It is also possible, however, that folks’ expectation does not jive with reality. Sometimes we can see this when a shiny new platform comes along, like Facebook Live. The excitement and optimism outweigh the impact of the actual data. It is possible that people who never created any video or mobile content intend to get into it in 2017 in reaction to these changes.

What you need to know about mobile and video content marketing is that they can be highly engaging and excellent scaffolds to an existing content marketing machine. If you already have an audience and a reliable way to funnel that audience into leads, then video can be a gold mine. However, without these existing structures in place, I’m afraid that folks are too optimistic about entering the game at a higher level than they are prepared to do.

Video content marketing is incredibly, incredibly easy to do wrong. Mobile content is the same. They both require expertise and knowledge beforehand, often the kind that you can’t afford to get while your campaign needs to be netting results. If you’re looking forward to jumping in with video and mobile content in 2017, take an honest look around and see if you have the content marketing structures in place to support an ambitious campaign. If you don’t, it’s time to take a step back and build that strong foundation first.

3. 67% of all survey respondents named brand awareness as the most overwhelming challenge, followed by lead generation at 47.4%.


Brand awareness is always a challenge for marketers, whether B2B or B2C. It is the cornerstone of marketing, and often times it is why we do what we do. A successful brand awareness campaign requires money, the integration of a solid mix of marketing tactics, and lots of activity to accomplish.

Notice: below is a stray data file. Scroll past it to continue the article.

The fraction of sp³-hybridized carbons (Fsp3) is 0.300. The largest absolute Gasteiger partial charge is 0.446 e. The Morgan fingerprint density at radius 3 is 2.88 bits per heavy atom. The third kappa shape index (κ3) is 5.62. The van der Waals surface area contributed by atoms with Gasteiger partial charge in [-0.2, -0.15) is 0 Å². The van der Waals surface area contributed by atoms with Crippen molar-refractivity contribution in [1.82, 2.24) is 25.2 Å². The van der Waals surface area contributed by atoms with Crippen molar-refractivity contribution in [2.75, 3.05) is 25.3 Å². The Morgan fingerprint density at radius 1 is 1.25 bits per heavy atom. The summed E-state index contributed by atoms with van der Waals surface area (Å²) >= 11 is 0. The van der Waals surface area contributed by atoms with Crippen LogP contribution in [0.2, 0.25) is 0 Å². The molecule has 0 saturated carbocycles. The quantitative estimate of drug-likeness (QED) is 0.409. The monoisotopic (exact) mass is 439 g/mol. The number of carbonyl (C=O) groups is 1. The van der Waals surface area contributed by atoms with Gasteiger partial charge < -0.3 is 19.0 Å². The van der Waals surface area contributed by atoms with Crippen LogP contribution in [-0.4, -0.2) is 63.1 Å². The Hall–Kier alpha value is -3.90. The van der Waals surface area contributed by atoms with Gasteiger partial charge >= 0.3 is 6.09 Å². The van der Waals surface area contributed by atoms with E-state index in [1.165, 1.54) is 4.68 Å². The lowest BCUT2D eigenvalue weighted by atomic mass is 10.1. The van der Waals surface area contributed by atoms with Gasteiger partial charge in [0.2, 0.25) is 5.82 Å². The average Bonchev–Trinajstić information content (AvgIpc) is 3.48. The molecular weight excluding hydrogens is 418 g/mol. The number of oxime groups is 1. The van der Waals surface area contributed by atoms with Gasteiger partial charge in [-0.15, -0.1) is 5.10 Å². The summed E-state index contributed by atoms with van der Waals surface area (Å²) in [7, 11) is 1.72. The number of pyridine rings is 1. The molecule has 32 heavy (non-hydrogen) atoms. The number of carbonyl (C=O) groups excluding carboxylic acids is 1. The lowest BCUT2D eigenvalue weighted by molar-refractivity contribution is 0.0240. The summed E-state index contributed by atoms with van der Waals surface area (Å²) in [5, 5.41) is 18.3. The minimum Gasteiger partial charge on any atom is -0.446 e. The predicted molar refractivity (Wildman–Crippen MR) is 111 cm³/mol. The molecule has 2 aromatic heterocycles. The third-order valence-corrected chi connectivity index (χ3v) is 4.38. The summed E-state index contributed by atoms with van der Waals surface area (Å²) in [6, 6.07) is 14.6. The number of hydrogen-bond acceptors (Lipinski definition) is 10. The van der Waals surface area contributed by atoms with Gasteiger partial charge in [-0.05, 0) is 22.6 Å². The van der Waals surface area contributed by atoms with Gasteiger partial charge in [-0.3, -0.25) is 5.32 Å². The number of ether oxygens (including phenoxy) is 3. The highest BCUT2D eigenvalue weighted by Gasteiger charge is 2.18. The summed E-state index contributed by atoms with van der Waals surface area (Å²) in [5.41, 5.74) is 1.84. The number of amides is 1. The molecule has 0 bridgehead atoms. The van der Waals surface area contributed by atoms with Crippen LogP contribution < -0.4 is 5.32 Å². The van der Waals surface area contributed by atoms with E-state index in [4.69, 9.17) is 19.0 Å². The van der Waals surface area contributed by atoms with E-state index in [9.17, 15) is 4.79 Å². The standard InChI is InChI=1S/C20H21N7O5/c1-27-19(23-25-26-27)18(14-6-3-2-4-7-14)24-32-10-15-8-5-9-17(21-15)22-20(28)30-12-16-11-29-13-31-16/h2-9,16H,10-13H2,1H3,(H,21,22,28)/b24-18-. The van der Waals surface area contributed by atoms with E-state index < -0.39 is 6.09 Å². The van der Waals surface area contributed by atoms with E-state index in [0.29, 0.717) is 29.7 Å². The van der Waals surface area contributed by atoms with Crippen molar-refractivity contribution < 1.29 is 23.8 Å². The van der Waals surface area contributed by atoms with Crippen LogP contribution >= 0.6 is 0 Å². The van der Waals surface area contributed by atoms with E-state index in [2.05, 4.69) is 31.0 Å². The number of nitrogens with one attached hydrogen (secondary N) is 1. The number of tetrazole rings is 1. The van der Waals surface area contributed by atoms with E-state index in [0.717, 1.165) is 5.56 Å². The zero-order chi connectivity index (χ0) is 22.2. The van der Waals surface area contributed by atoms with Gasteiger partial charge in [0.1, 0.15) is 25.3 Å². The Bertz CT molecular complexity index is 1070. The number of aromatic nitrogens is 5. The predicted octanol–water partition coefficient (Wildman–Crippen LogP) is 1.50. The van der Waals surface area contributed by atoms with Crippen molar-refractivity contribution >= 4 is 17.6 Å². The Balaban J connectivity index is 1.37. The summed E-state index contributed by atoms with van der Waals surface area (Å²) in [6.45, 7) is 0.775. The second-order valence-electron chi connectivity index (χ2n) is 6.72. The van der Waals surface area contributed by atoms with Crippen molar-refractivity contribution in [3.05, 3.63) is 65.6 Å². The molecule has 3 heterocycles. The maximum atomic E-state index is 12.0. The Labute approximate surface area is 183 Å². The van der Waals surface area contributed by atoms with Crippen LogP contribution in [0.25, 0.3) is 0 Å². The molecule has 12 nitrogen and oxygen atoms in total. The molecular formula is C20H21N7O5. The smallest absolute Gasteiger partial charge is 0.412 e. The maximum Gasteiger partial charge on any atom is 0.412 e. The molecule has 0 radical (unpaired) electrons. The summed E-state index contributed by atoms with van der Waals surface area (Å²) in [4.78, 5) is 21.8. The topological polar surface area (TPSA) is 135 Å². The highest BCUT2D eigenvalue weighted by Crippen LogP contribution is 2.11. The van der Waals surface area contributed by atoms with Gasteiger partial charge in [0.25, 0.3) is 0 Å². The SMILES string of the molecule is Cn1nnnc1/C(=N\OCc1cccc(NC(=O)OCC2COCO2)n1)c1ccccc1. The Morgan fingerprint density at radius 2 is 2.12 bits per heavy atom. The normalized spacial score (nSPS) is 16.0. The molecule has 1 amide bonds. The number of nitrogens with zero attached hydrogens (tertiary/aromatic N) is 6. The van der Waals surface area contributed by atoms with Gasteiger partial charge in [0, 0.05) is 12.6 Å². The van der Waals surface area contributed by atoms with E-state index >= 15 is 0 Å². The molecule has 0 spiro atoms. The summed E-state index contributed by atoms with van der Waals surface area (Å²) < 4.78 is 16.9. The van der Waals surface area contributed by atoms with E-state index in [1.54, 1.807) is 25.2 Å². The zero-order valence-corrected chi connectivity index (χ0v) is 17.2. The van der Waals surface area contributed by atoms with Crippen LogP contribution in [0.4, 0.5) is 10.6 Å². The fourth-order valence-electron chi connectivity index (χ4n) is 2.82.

If you don’t have the resources to do this kind of brand awareness campaign, you can start smaller. You can start by ensuring that you stay top-of-mind with your existing happy customers. Something as simple as an automated follow-up email can accomplish this with surprising effectiveness. The key is to make sure that your name comes to mind whenever the client thinks of your offering, which will drive your ROI in referrals and repeat business.

Sometimes I find that my clients neglect more traditional outlets that could be building awareness in favor of more popular and trendy content marketing options. For example, it is not uncommon to see a tech firm trying to figure out Twitter when they could be building quite a bit of awareness through participating in tradeshows and industry associations. You’d be surprised how far a sponsor booth at a local event can take you.


4. In terms of content marketing, producing engaging content is the biggest challenge named by 47% of respondents, followed by measuring ROI and effectiveness.


Some people are surprised by the advice I give when it comes to producing content that your audience will want to consume and engage with. A very simple answer to producing engaging content is to become a consumer of similar content yourself. You can’t expect to write a good blog post or create a good video if you never read blog posts or watch videos particular to your industry.